Summary of Frank Auerbach
An intensely private man who prefers to let his paintings speak for themselves, London-based painter Frank Auerbach occupies the position of a Modern Master. His fusion of realism, abstraction, and psychological introspection in sculptural layers of paint took post-World War II painting in new directions. But more than rendering his own subjective view of a person or a landscape, Auerbach thematizes seeing in his paintings, insisting that viewers take notice of how we perceive and form images in our mind and give them meaning.
Part of the influential School of London, Auerbach formed close friendships with Lucian Freud and Francis Bacon, but he also influenced scores of more contemporary painters who are exploring the human body and flesh, including Jenny Saville, Cecily Brown, Adrian Ghenie, and Antony Micallef.
- Like many post-World War II artists, Auerbach saw little need to make sharp distinctions between figuration and abstraction. Instead using boldly gestural strokes and thick impastos of paint to render his subjects, Auerbach painted psychological portraits and moody landscapes that captured the cultural weariness and melancholia of the time brought on by the devastations of the war.
- Known for his densely painted canvases, sometimes inches thick, Auerbach's paintings seem archaeological, with the viewer attempting to excavate the layers of the composition to uncover various perspectives and memories that went into the creation of the final image before them.
- Auerbach's portraits and landscapes both emerge from the canvas and dissolve into the paint, suggesting their mutability and impermanence. Calling attention to the instability of self-perception and nature, Auerbach's paintings expose the methods by which we make sense of ourselves and the world around us.
Biography of Frank Auerbach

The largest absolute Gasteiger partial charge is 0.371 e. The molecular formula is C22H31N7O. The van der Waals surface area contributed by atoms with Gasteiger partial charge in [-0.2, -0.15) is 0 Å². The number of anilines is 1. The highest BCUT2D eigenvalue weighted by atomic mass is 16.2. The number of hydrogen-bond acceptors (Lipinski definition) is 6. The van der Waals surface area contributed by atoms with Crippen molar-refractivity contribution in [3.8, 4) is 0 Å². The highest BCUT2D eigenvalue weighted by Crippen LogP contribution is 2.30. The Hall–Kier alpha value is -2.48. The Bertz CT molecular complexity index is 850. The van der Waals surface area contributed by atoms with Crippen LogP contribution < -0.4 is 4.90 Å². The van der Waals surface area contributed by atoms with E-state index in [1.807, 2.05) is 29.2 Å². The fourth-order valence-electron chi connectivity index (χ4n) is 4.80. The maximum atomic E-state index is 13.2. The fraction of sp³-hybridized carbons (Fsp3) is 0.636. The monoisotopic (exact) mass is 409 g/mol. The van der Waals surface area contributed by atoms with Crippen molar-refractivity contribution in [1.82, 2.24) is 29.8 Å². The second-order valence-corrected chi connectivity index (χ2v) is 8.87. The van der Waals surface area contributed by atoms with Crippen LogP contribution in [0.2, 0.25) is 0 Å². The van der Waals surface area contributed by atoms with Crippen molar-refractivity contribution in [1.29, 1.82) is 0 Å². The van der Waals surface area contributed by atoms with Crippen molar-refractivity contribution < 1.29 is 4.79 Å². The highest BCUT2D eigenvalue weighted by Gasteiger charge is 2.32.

Frank Auerbach was born in Berlin in 1931 to an upper-middle class family that descended from a line of rabbis. His mother Charlotte was a former art student, and his father Max was a patent lawyer.
Important Art by Frank Auerbach
Painter and friend Leon Kossoff was a favorite early subject for Auerbach. Here the fellow School of London artist's face occupies nearly the entire picture plane, his head slightly tilted downward. Auerbach renders him in ghostly shades of grays, blacks, and whites; his features threatening to blur or vanish under the viscous layers of paint, which are almost sculptural, resembling one of Giacometti's attenuated figures. Kossoff's eyes are dark abysses, his mouth set in a taut line of contemplation as if he were a saint in an illuminated manuscript enduring afflictions of the soul.
Portraits of friends, lovers, and family members constitute the bulk of Auerbach's oeuvre, but his technique strains the typical understanding of the genre's commitment to likeness. Indeed, Auerbach has pushed back against the idea that he's simply a figurative painter and insists that his goal is to create new images. Auerbach's sitters are captured in their essence rather than their exactness. From multiple sittings with the artist, they are constituted from innumerable layers of paint that were scraped away and/or added to so that the artist's hand seems both completely obfuscated but also mordantly present. Every ridge, ripple, or accretion of paint suggests Kossoff is a multifaceted figure, one whose memories and sensations and physical presence are always shifting. The impression made is that what makes up an individual is fungible, and an accurate image is impossible to pin down; persons cannot be summed up by one moment in time just as they cannot be summed up with one word or fashioned out of one memory.